So, I read the comments. I noted that it was only 2 users interacting with each other and attempting to get a reaction from us as we talked. I calmed down a little. I used the transparency of the Internet to find out about them. It turns out one of them (scary, but not really, as you will see later) had tracked me down on Google Plus and sent me a message ordering me to ‘Look at your comments’. From there, it was easy to find him and no, I did not want to add him to my circles, thank you very much Google Plus. A photo of a kid who could not be older than 8 at the top of the profile. What did I do? Nothing. I did not know then that this is the advise given to deal with this behaviour in sensible places but after thinking about the many ways I could make him suffer for scaring me – I figured out I was better off blocking him, deleting all my comments from YouTube, blocking both users on YouTube, changing my privacy settings to Unlisted by default, Unlisted my video, blocked all comments on the video, and asked any viewer to sing the national anthem of their country of origin before they could click play. Just kidding on that last one. The whole process took 3 hours – the issue is, of course, that none of these social media sharing sites make it easy for you to be private. There were other factors at play for the length of time it took me to sort out: I was exhausted and trying to get a task done that had nothing to do with navigating privacy settings on YouTube and Google Plus. I was annoyed that I was having to do this at all, and hence not exactly in the frame of mind to learn how to use yet another service. As it turned out, there had been no need to panic, it was just 2 silly kids messing around, nothing malicious about it. It left a bitter taste in my mouth, nevertheless. I set out to learn from the experience. I needed to tackle my unresolved privacy issues. I could not have it both ways – stay private and become an open scholar. Or could I?
Firstly I needed to challenge my fear of ‘being seen’ on the web by strangers. I started to think about the similarities between my home in the physical real and the different ‘homes’ I am establishing in my virtual life. What rules apply? Are the rules for the physical and the virtual regarding privacy the same? Can I expect the same reasonable behaviour from people online as I expect in real life? I did a little thought experiment – How did what has just happened online translate to the physical?
‘ [Web 2.0 tools offer] a new user-centric information infrastructure that emphasizes participation [ ] over presentation, that encourages focused conversation [ ] rather than traditional publication, and that facilitates innovative explorations, experimentations, and purposeful tinkerings that often form the basis of a situated understanding emerging from action, not passivity.’ John Seely Brown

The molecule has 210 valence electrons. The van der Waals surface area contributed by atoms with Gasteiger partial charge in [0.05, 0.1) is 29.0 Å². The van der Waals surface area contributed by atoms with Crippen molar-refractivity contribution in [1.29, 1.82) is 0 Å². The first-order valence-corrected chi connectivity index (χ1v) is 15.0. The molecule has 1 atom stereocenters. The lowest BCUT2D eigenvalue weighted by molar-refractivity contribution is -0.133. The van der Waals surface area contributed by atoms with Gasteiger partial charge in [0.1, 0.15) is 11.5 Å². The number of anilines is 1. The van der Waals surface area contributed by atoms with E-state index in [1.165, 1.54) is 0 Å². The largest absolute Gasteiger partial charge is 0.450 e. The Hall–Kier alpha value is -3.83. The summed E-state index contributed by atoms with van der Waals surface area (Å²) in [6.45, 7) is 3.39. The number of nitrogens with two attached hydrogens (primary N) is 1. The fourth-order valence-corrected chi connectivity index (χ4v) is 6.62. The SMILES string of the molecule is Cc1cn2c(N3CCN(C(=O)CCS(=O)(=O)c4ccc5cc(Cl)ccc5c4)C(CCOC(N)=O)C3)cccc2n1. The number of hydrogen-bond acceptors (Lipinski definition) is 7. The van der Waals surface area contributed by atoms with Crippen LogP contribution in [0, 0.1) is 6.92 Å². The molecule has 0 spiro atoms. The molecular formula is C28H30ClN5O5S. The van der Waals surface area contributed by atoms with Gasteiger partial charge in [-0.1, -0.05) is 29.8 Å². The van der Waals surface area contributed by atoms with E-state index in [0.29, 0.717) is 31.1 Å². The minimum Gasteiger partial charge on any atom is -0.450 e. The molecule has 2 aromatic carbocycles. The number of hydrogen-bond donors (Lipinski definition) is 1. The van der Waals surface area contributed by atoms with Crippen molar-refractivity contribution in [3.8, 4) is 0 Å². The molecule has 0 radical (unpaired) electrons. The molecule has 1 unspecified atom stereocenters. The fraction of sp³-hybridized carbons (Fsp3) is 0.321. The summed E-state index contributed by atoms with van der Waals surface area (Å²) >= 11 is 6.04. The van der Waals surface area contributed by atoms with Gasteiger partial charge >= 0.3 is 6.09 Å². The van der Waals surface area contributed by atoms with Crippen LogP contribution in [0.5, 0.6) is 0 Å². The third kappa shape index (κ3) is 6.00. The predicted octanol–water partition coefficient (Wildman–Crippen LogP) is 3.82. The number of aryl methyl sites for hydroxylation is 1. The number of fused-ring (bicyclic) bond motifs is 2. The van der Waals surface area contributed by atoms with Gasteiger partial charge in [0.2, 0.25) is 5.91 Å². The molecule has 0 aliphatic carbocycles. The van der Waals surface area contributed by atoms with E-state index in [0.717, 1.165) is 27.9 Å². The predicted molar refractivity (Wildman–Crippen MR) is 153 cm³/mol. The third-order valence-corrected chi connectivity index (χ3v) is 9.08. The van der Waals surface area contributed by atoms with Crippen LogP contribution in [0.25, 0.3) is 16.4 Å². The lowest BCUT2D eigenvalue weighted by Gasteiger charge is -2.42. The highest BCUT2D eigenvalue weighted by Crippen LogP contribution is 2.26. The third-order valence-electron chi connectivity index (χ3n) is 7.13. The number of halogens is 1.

In this post I begin to unpack what innovation means to me in the context of learning; I need to develop a personal working definition of innovation for my Online Education course. I have spent a lifetime teaching people about the creative process and looking at innovation as the output of the psychology of creativity. From a traditional academic perspective I could write and have written a great deal about creativity and innovation. The theories, the practice and application have accompanied me throughout my career. This latest assignment is asking for a working definition that will enable me to evaluate if a particular technological achievement can be called an innovation. It asks less for a theoretical endeavour and more for an exploration situated in my context of operation.
‘For most academics, blogs are irrelevant because they don’ t count as publications’ (Lovink 2008)
‘ [Blogs are] the unverified and unverifiable statements of individuals, discussions on listservs … questionable advertisements for questionable products and services, and political and religious screeds in all languages.’ (Borgman 2007)
Where does somebody who has held on to unexamined views so eloquently expressed in the quotes above go when asked to write her own blog? And write her first post on the use of blogging as a research tool? I went into a cognitive spin and then, as a born researcher, I got on with researching my topic.